Huntington, W.Va. – After 35 years of dedicated service, Coy Miller, Huntington District’s Deputy for Planning, Programs and Project Management, has retired.
Col. Leon Parrott, district commander said, “A 35-year career, starting as a 19-year-old intern and culminating after working his way to the top civilian position in the Huntington District - that is an American success story. Coy personifies hard work, dedication to others, and selfless service - all while serving as a stand-up member of the community, loving husband, and great father - truly a role model.”
A native of Gauley Bridge, W.Va., Miller earned a bachelor’s degree in Civil Engineering from West Virginia Institute of Technology in 1982, and a master’s degree in Environmental/Civil Engineering – Hydraulics emphasis in 1990 from the University of Iowa. He is a registered professional engineer in the state of West Virginia.
Miller’s entire career has been with the Huntington District which began in May 1978 as a Co-op student in Water Resource Engineering Branch, Engineering and Construction Division.
In 1982 he became a lead project hydraulic engineer working on numerous water resources projects throughout the District until he became the Chief of Hydrology and Hydraulics Section in 1996, a position he held until 2001.
He was selected as the Chief, Design Branch, Engineering and Construction Division in 2001 until being selected as the Deputy for Planning, Programs and Project Management in 2003.
During his tenure, he led the district with great success in every performance metric.
Miller’s role as the Deputy for Planning, Programs and Project Management also included being the senior civilian, often referred as the Civilian Deputy. In this role not only was he the District Commander’s senior civilian advisor, he was the key to fostering long-term relationships with government leaders at all levels, industry partners, stakeholders and the citizens of the region. His reputation for facilitating solutions to difficult challenges is truly noteworthy.
Miller worked on numerous projects throughout his career which span a large range of the U.S. Army Corps of Engineers’ missions. In 2005 he deployed to Louisiana to assist with operations after Hurricane Katrina. He worked on navigation projects, flood risk reduction projects and numerous projects that improve the water resources of the district’s area of responsibility. His life’s work at the Huntington District will have a lasting positive impact on countless lives of the citizens of the region for a very long time.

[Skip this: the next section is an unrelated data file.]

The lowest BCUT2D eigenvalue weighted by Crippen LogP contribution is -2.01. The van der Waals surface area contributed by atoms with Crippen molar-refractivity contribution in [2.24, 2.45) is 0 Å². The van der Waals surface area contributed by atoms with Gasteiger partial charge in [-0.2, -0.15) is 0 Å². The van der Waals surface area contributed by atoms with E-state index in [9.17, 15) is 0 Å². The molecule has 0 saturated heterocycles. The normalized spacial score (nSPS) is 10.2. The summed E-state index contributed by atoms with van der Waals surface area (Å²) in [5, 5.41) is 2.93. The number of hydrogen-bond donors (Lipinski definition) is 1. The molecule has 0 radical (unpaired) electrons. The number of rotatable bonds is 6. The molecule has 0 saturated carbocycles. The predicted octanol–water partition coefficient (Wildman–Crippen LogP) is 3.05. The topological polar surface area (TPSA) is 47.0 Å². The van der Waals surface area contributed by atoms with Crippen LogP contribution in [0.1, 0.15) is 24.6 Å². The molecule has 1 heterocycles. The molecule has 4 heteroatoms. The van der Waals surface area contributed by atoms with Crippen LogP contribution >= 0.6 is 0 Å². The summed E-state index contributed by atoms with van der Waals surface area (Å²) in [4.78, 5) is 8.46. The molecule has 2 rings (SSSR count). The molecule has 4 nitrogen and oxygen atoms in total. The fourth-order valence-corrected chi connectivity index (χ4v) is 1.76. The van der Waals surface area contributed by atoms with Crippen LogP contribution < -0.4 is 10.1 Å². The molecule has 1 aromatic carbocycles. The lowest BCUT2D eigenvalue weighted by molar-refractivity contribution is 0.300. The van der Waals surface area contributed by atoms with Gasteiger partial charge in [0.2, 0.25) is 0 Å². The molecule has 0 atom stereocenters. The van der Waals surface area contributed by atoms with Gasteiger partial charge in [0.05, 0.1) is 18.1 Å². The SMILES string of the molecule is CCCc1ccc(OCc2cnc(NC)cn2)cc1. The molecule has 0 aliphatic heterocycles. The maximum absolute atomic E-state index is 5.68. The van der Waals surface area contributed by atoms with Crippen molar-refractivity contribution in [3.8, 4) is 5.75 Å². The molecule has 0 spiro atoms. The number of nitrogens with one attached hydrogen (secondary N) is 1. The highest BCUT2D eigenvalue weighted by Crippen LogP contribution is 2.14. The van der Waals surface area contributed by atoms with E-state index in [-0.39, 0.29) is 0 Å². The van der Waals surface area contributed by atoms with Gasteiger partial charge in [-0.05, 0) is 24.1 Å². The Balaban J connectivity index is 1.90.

The Huntington District is one of more than 40 Corps Districts worldwide. It is responsible for 311 miles of the Ohio River, along with the tributary rivers and drainage basins that flow into the Ohio River. In all, the District employs nearly 800 people and encompasses 45,000 square miles in parts of five states, including West Virginia, Ohio, Kentucky, Virginia and North Carolina.
The Huntington District has built and now maintains 35 flood risk reduction projects, more than any other district in the Corps. Our dams, floodwalls, levees and stream improvement projects have prevented $12.2 billion in flood damages to date.
The economic benefits associated with the Huntington District are significant, broad-based, and touch every resident of the region. The latest annual data shows that more than 89.8 million tons of cargo worth in excess of $17.5 billion passed through our nine locks and dams, saving over $1.3 billion in transportation costs.
As the region’s leading provider of recreational opportunities, more than 28.1 million people visited our recreation areas the District conducts more than 450 water safety events last year.
The District’s Regulatory Division works to protect the Nation's aquatic resources, while allowing reasonable development through fair, flexible and balanced permit decisions. Last year they issued 2,421 permits other types of regulatory actions.
The Huntington District is also the home of two national centers; the Dam Safety Modification Mandatory Center of Expertise and the Planning Center of Expertise for Inland Navigation.
Our Emergency Operations Branch has responded to natural disasters and was recently the first federal agency to become fully accredited in the Emergency Management Accreditation Program.